Tom Smart, Deseret Morning News
Despite a reputation as a tough negotiator, former attorney and current Salt Lake City Mayor Rocky Anderson does have a soft side. Heck, he even cries.
Anderson wept earlier this month when he dropped his only son, 21-year-old Luke, off at New York University. The tears came as the mayor realized he wouldn't be giving Luke those regular early-morning back rubs that formerly stirred his son from slumber.
A few months earlier, Anderson was again in New York when he called a friend to see how his dog, Winston, was doing. The reply came back: Winston was dead.
"I cried," Anderson said. "Goldens (golden retrievers) don't last very long, unfortunately."
That compassion is one reason Anderson wants to be mayor for a second term, despite four years of being on the firing line for some of the most challenging issues ever to face Salt Lake City. He faces a serious challenge from seasoned politician and fellow Democrat Frank Pignanelli and from Republican Molonai Hola in an Oct. 7 primary election. The two survivors will face off in the Nov. 4 municipal election.
Anderson, a tenacious litigator who had an unsuccessful run for Congress before winning a first term as mayor in 2000, has compassionate ambitions that transcend mayor of Utah's largest city.
Ten years from now Anderson, 52, sees himself as a worldwide crusader for human rights. If world leaders had more knowledge about such horrendous issues as the global slave and prostitution trade of young girls, these problems could be eradicated, he said. Or if the international community knew about human-rights violations earlier, genocide in such places as Bosnia and Rwanda would never have reached the dehumanizing and murderous lows they did.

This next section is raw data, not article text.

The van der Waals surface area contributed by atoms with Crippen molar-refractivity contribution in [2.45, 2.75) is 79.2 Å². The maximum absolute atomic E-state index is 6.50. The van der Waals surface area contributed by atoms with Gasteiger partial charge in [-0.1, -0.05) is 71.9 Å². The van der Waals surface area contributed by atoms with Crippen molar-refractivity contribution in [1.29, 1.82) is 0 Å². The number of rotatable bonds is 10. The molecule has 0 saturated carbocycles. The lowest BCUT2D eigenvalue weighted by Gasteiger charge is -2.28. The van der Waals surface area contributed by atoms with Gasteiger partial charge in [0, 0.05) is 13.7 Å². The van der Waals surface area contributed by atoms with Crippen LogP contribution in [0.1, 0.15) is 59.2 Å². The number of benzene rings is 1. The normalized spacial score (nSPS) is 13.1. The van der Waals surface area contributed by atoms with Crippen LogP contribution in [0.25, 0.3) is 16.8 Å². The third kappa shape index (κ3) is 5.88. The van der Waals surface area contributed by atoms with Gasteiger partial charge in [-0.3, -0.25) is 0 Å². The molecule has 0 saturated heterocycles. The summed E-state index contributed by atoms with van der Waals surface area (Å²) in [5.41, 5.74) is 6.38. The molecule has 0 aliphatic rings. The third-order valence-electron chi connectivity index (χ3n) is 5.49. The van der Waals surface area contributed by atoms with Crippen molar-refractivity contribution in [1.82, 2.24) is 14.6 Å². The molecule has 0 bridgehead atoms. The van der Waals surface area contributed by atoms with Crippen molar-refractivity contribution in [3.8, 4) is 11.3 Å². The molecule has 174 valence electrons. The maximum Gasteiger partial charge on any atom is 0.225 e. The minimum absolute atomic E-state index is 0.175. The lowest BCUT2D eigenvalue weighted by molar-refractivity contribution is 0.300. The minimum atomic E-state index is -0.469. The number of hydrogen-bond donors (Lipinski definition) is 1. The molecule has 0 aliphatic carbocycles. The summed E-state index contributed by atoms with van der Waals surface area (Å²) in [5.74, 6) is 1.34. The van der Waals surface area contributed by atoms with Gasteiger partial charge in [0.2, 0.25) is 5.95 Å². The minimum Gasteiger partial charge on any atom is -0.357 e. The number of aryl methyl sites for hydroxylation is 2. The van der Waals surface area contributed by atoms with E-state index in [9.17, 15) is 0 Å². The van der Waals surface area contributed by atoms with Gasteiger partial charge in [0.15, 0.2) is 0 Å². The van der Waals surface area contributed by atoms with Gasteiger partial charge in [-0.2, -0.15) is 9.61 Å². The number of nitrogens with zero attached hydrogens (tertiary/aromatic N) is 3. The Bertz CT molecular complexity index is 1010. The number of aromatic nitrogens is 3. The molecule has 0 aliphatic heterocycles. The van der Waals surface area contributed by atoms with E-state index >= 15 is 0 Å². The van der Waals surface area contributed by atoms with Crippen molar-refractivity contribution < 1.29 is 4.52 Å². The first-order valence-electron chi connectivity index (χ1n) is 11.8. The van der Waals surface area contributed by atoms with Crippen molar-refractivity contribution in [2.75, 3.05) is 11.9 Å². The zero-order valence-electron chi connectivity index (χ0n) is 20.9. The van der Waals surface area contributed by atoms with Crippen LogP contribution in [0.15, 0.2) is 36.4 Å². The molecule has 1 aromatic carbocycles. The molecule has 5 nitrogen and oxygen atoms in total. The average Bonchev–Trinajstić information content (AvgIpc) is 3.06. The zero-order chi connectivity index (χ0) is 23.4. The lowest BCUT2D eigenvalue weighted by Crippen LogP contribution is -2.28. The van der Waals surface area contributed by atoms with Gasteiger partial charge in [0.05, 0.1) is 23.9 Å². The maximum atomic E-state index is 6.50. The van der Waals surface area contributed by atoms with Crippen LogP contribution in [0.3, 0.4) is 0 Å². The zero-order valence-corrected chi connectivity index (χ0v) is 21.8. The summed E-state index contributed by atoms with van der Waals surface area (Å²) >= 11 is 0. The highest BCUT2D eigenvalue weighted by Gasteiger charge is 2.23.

"The international community is not taking effective steps to eliminate these abuses," he said. "If we were to mobilize political support, we would leave our leaders no choice but to take effective action, so I want to work to bring about that kind of effective advocacy."
That advocacy doesn't mean Anderson couldn't still be mayor in 10 years. In fact, his position as mayor may give him the clout needed to be taken seriously, he says.
"Just as we've done with environmental issues, I could leverage this position into bringing about greater advocacy on these issues," he said.
For instance, as mayor, Anderson has gained the audience of national figures that have included Secretary of Transportation Norman Mineta and Delta Air Lines CEO Leo Mullin to ensure luggage screening would be conducted on 100 percent of the checked baggage that passes through Salt Lake City International Airport.
As mayor, the Environmental Protection Agency invited Anderson to tell a United Nation's environmental summit in New Delhi how Salt Lake City is working to reduce greenhouse gas emissions and otherwise improve the environment.
It's not surprising, then, to hear Anderson say he would like to be president."Yeah, if I had that opportunity," Anderson said. The United States could prevent many human-rights abuses if "there were someone in that office with the will and knowledge to do something about it," he said.
While such thinking may seem irrelevant to being mayor of Salt Lake City, his supporters say the mayor's idealism, energy and vision have served him well in office. And his first term as mayor has taught him to temper his passion and idealism, as well.
"Oftentimes he has to weigh what he has to give up to gain a value that is equally or more important to the city," said longtime friend Peggy Tomsic.
Anderson has taken idealistic stances on many city questions free speech over property rights or making peace over the Main Street Plaza dispute; historic zoning over free-market business decisions in the Nordstrom/Gateway question; and campaign finance reform.
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